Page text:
Document Sample
JavaScript Powered By Docstoc
					JavaScript: The Good Parts

 Part Six: Ajax Performance

       Douglas Crockford
        The Sessionless Web
• Cookies for pseudosessions.
• Cookies enable CSRF attacks.
• Every action results in a page replacement.
• Pages are heavy, complicated, multipart
• The web is a big step backwards in
  individual productivity.
  “When your only tool is a
hammer, every problem looks
     like a webpage.”
  The Ajax Revolution

The page is an application with a
  data connection to a server.
When the user does something,
we send a JSON message to the
  server, and receive a JSON
     message as the result.
 A JSON message is less work
   for the server to generate,
 moves faster on the wire, and
is less work for the browser to
        parse and render
  than an HTML document.
   Division of Labor

How is the application divided
between the browser and the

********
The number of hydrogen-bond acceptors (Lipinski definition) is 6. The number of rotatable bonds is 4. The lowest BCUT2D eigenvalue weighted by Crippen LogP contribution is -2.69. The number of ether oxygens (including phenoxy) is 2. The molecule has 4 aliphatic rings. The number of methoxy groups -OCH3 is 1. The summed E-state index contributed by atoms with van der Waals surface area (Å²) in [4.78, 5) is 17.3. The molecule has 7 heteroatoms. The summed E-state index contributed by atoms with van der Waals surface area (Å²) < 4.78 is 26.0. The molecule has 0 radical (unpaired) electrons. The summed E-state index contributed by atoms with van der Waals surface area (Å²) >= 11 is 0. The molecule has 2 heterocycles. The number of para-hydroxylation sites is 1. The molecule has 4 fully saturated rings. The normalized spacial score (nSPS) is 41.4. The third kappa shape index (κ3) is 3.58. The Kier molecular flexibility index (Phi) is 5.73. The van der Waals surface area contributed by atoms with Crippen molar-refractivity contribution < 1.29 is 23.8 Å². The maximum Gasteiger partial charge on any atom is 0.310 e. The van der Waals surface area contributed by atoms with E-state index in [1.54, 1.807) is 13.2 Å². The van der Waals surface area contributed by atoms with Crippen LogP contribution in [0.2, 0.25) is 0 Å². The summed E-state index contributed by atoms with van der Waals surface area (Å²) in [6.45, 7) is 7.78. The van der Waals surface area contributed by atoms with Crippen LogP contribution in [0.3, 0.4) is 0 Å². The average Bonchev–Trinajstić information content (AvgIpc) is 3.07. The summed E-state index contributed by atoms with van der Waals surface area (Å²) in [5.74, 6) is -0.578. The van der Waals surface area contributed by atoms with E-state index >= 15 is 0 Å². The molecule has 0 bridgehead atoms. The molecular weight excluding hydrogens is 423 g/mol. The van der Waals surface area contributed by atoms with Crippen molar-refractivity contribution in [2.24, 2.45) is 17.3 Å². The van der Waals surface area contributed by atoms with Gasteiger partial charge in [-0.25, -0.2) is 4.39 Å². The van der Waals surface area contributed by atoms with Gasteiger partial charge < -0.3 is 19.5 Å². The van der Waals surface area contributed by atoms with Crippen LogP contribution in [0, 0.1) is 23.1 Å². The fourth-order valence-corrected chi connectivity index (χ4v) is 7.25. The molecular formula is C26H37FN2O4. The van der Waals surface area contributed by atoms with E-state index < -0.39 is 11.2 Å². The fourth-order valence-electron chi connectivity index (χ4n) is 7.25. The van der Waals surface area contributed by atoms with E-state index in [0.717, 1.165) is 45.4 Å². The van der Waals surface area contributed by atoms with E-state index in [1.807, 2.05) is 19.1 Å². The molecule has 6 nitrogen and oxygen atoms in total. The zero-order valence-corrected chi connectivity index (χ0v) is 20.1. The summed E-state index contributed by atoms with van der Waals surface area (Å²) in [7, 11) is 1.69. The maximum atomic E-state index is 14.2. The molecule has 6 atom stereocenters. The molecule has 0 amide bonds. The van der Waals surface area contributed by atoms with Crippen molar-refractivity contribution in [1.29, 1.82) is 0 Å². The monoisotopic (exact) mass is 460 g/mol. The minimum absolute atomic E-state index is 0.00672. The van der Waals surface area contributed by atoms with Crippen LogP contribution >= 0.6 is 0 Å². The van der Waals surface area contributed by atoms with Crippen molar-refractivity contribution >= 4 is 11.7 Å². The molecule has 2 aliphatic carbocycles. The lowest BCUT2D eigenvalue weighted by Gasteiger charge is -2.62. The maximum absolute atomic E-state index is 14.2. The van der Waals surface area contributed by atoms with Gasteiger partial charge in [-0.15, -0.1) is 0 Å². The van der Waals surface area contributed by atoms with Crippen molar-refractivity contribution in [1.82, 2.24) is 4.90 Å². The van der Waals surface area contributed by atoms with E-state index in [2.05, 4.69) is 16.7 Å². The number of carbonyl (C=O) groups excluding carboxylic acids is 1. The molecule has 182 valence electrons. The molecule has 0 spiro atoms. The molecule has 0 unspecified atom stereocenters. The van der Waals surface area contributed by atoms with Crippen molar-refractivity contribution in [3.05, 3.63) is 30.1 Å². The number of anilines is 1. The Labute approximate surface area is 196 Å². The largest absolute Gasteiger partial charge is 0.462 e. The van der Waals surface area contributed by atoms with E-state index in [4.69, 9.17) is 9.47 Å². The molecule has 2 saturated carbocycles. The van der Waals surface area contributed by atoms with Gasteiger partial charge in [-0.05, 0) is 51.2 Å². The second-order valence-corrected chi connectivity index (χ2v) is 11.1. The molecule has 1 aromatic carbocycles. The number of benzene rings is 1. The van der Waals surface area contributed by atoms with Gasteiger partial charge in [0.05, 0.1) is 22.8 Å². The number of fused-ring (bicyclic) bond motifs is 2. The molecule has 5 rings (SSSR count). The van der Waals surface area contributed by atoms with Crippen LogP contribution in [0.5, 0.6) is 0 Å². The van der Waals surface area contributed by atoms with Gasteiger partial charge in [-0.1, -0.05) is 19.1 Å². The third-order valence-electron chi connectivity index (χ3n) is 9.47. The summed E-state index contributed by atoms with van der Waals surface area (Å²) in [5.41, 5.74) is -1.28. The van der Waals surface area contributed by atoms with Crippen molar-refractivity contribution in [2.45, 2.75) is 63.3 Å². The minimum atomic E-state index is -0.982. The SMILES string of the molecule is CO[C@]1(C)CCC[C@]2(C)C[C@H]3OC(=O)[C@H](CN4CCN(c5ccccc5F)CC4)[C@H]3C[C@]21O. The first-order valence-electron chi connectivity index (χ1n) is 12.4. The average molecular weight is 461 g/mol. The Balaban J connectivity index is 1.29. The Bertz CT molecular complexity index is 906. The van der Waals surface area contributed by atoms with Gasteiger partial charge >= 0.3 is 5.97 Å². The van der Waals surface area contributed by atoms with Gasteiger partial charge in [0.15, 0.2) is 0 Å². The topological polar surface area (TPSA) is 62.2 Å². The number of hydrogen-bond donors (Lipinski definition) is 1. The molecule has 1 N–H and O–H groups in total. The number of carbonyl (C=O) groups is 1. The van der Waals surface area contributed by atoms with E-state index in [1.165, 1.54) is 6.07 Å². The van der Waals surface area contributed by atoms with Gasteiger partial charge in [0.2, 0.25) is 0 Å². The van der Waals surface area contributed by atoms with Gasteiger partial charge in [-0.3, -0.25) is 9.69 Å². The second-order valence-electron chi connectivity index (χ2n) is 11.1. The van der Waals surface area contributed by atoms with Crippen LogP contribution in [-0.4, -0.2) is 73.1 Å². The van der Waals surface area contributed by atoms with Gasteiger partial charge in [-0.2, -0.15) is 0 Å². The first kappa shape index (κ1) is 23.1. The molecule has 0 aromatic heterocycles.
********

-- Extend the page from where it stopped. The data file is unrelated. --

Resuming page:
Pendulum of Despair

The browser is a terminal.
  Pendulum of Despair

Server                      Browser
The browser is a terminal
         The server is a file system.
Seek the Middle Way.

A pleasant dialogue between
     specialized peers.
• The client and server are in a dialog.
• Make the messages between them as small
  as possible.
• The client does not need a copy of the
  database. It just needs, at any moment, just
  enough information to serve the user.
• Don't rewrite the server application in
          The Poor Browser
• The browser is a very inefficient
  application platform.
• If your application becomes bloated,
  performance will be very bad.
• Try to keep the client programming light.
  Amazingly, the browser works
• But it doesn't work well.
• It is a difficult platform to work with.
• There are significant security problems.
• There are significant performance
• It was not designed to be an application
  delivery system.
• Ajax pushes the browser really hard.
             Correctness First
• Do not worry about optimization until you
  have the application working correctly.